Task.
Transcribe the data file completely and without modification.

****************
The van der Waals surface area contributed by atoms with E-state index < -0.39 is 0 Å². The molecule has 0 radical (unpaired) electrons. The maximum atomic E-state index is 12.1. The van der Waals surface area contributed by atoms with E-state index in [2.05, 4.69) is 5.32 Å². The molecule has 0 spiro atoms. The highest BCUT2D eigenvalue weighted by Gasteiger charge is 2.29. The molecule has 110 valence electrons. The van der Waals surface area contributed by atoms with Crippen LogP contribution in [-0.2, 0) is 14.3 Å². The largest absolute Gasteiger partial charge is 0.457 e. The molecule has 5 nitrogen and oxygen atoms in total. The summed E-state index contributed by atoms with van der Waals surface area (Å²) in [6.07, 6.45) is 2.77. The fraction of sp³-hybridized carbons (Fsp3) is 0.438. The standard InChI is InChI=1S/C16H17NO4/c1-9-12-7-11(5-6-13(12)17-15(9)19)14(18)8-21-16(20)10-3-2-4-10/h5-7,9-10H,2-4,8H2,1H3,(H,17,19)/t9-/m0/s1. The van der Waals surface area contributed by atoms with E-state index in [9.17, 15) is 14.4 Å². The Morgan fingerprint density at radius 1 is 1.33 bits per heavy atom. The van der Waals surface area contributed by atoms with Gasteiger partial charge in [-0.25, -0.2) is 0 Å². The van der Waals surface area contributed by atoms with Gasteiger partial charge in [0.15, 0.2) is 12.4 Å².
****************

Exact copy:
The van der Waals surface area contributed by atoms with E-state index < -0.39 is 0 Å². The molecule has 0 radical (unpaired) electrons. The maximum atomic E-state index is 12.1. The van der Waals surface area contributed by atoms with E-state index in [2.05, 4.69) is 5.32 Å². The molecule has 0 spiro atoms. The highest BCUT2D eigenvalue weighted by Gasteiger charge is 2.29. The molecule has 110 valence electrons. The van der Waals surface area contributed by atoms with Crippen LogP contribution in [-0.2, 0) is 14.3 Å². The largest absolute Gasteiger partial charge is 0.457 e. The molecule has 5 nitrogen and oxygen atoms in total. The summed E-state index contributed by atoms with van der Waals surface area (Å²) in [6.07, 6.45) is 2.77. The fraction of sp³-hybridized carbons (Fsp3) is 0.438. The standard InChI is InChI=1S/C16H17NO4/c1-9-12-7-11(5-6-13(12)17-15(9)19)14(18)8-21-16(20)10-3-2-4-10/h5-7,9-10H,2-4,8H2,1H3,(H,17,19)/t9-/m0/s1. The van der Waals surface area contributed by atoms with E-state index in [9.17, 15) is 14.4 Å². The Morgan fingerprint density at radius 1 is 1.33 bits per heavy atom. The van der Waals surface area contributed by atoms with Gasteiger partial charge in [-0.25, -0.2) is 0 Å². The van der Waals surface area contributed by atoms with Gasteiger partial charge in [0.15, 0.2) is 12.4 Å².